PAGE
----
Emergency services overwhelmed by floods and mudslides
- Winds gusting to 75 miles per hour (121 kph) on Sunday downed trees and utility lines across the San Francisco Bay Area and California’s Central Coast, knocking out power to roughly 875,000 homes at the storm’s peak in that region.
- At least two people were killed by wind-toppled trees on Sunday – an 82-year-old man in the former gold rush town of Yuba City and a 45-year-old man at Boulder Creek in the coastal Santa Cruz Mountains
- The greatest flash-flooding threat on Monday centered on Southern California, the NWS said, as the system slowly pivoted and pushed farther into the interior of California, but forecasters said “catastrophic” impacts were unlikely.
- A number of lavish homes in the Hollywood Hills, each worth several million dollars, sustained damage when a deluge of mud, rocks, and debris surged through the area.
- The extreme weather has overwhelmed emergency services. The Los Angeles Police Department reported an alarming increase in traffic collisions, while the Los Angeles Fire Department is stretched thin, tackling over 130 flooding incidents and numerous debris flows. Upscale communities like the Hollywood Hills and Beverly Hills are among the hardest hit, with landslides causing extensive damage to property and infrastructure. Jeb Johenning, a Beverly Hills resident, described the harrowing scenes as “an avalanche of mud” descended on his neighborhood.
Crews clean up the street after a tree fell on a car during the storm in Long Beach, California.
‘1-in-1,000 year rain’ event
As per a report in the USA Today, the staggering 11.87 inches of rain recorded at UCLA’s weather station within a 24-hour period represents an extremely rare meteorological phenomenon. Classified by meteorologist Jacob Feuerstein as a “1,000-year recurrence interval event,” this term signifies an event of such magnitude that the chances of it happening are statistically projected to be once in a millennium. In other words, as explained by the National Oceanic and Atmospheric Administration (NOAA), it’s a way to quantify the likelihood of experiencing such an immense volume of rainfall in any specific location over the span of one year, the USA Today report said.
Vehicles sit in a driveway amid debris flooding from heavy rainfall in Los Angeles. (Jenna Schoenefeld/The New York Times)
State of emergency declared
In response to the escalating crisis, California governor Gavin Newsom has declared a state of emergency in eight counties. The declaration aims to mobilize resources and support for the over 20 million residents affected by the storm. The Governor’s Office of Emergency Services (OES) has been active in conducting rescues and issuing evacuation orders for neighborhoods at high risk of flash floods and mudslides.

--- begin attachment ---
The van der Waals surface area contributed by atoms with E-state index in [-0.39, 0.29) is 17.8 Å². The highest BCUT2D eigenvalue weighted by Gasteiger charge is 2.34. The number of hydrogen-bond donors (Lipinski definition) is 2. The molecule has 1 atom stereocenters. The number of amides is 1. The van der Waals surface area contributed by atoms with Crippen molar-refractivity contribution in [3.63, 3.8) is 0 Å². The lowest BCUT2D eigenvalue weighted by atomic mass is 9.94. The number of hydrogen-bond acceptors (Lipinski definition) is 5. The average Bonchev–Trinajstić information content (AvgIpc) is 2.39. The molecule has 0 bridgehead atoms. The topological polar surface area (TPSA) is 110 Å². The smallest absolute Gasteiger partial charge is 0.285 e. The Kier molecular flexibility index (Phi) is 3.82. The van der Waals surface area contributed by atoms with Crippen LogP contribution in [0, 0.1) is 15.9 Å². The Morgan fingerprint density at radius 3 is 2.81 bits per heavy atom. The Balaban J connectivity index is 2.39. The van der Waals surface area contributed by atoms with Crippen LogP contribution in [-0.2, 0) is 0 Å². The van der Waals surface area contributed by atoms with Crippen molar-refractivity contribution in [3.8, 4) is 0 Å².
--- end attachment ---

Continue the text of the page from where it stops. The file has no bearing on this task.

Atmospheric river: A meteorological phenomenon
Meteorologists attribute the intense rainfall to an atmospheric river, a vast airborne current of moisture originating from the Pacific. This “Pineapple Express” carries dense moisture from the subtropical waters near Hawaii, resulting in hurricane-force winds and heavy precipitation. The phenomenon has led to widespread power outages, with approximately 875,000 homes losing electricity at the storm’s peak.
Water gushes down Lockridge road during a storm in Studio City, California. The second of back-to-back atmospheric rivers took aim at Southern California, unleashing mudslides, flooding roadways and knocking out power as the soggy state braced for another day of heavy rains.
A call for caution
As the storm continues to rage, authorities urge residents to exercise extreme caution. Daniel Swain, a meteorologist and climate scientist at the University of California, Los Angeles, emphasized the severity of the situation during a YouTube briefing. Despite the challenging conditions, Swain noted that the rainfall rates were diminishing, and the mild wildfire season last summer may have prevented more catastrophic landslides.
Historic weather patterns and climate concerns
The “Pineapple Express” storms are part of a larger trend of extreme weather events. This storm, described by the NWS as “the largest storm of the season,” highlights the changing weather patterns attributed to human-caused climate change. These shifts result in more intense and unpredictable storms, exacerbating the challenges faced by communities and emergency services.
Los Angeles mayor Karen Bass urged residents to stay off the roads and prioritize safety above all. As the city prepares for more rain and potential flooding, the resilience of the community and the effectiveness of the emergency response will be put to the test. This historic storm serves as a stark reminder of the power of nature and the importance of preparedness in the face of increasingly volatile weather patterns.
(With inputs from agencies)